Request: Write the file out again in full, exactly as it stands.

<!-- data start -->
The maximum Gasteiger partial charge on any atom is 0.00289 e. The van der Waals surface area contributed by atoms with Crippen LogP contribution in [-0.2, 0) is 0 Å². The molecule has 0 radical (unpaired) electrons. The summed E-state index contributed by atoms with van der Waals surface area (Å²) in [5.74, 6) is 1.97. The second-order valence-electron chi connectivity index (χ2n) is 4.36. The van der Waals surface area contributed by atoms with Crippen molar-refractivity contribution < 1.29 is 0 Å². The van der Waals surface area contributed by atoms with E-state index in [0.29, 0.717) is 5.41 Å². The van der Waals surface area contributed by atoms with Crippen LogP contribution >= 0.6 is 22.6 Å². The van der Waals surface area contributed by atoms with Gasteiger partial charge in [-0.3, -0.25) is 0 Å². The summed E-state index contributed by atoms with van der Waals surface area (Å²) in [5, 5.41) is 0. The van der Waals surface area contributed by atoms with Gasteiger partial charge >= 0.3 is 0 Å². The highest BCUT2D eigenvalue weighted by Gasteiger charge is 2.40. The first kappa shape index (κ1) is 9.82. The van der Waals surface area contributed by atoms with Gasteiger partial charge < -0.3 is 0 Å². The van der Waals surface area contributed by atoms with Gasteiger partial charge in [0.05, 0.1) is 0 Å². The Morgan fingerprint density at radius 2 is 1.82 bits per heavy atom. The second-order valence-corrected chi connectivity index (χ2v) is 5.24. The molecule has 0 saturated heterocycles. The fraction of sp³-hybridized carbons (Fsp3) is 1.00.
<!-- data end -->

The maximum Gasteiger partial charge on any atom is 0.00289 e. The van der Waals surface area contributed by atoms with Crippen LogP contribution in [-0.2, 0) is 0 Å². The molecule has 0 radical (unpaired) electrons. The summed E-state index contributed by atoms with van der Waals surface area (Å²) in [5.74, 6) is 1.97. The second-order valence-electron chi connectivity index (χ2n) is 4.36. The van der Waals surface area contributed by atoms with Crippen molar-refractivity contribution < 1.29 is 0 Å². The van der Waals surface area contributed by atoms with E-state index in [0.29, 0.717) is 5.41 Å². The van der Waals surface area contributed by atoms with Crippen LogP contribution >= 0.6 is 22.6 Å². The van der Waals surface area contributed by atoms with Gasteiger partial charge in [-0.3, -0.25) is 0 Å². The summed E-state index contributed by atoms with van der Waals surface area (Å²) in [5, 5.41) is 0. The van der Waals surface area contributed by atoms with Gasteiger partial charge >= 0.3 is 0 Å². The highest BCUT2D eigenvalue weighted by Gasteiger charge is 2.40. The first kappa shape index (κ1) is 9.82. The van der Waals surface area contributed by atoms with Gasteiger partial charge < -0.3 is 0 Å². The van der Waals surface area contributed by atoms with Gasteiger partial charge in [0.05, 0.1) is 0 Å². The Morgan fingerprint density at radius 2 is 1.82 bits per heavy atom. The second-order valence-corrected chi connectivity index (χ2v) is 5.24. The molecule has 0 saturated heterocycles. The fraction of sp³-hybridized carbons (Fsp3) is 1.00.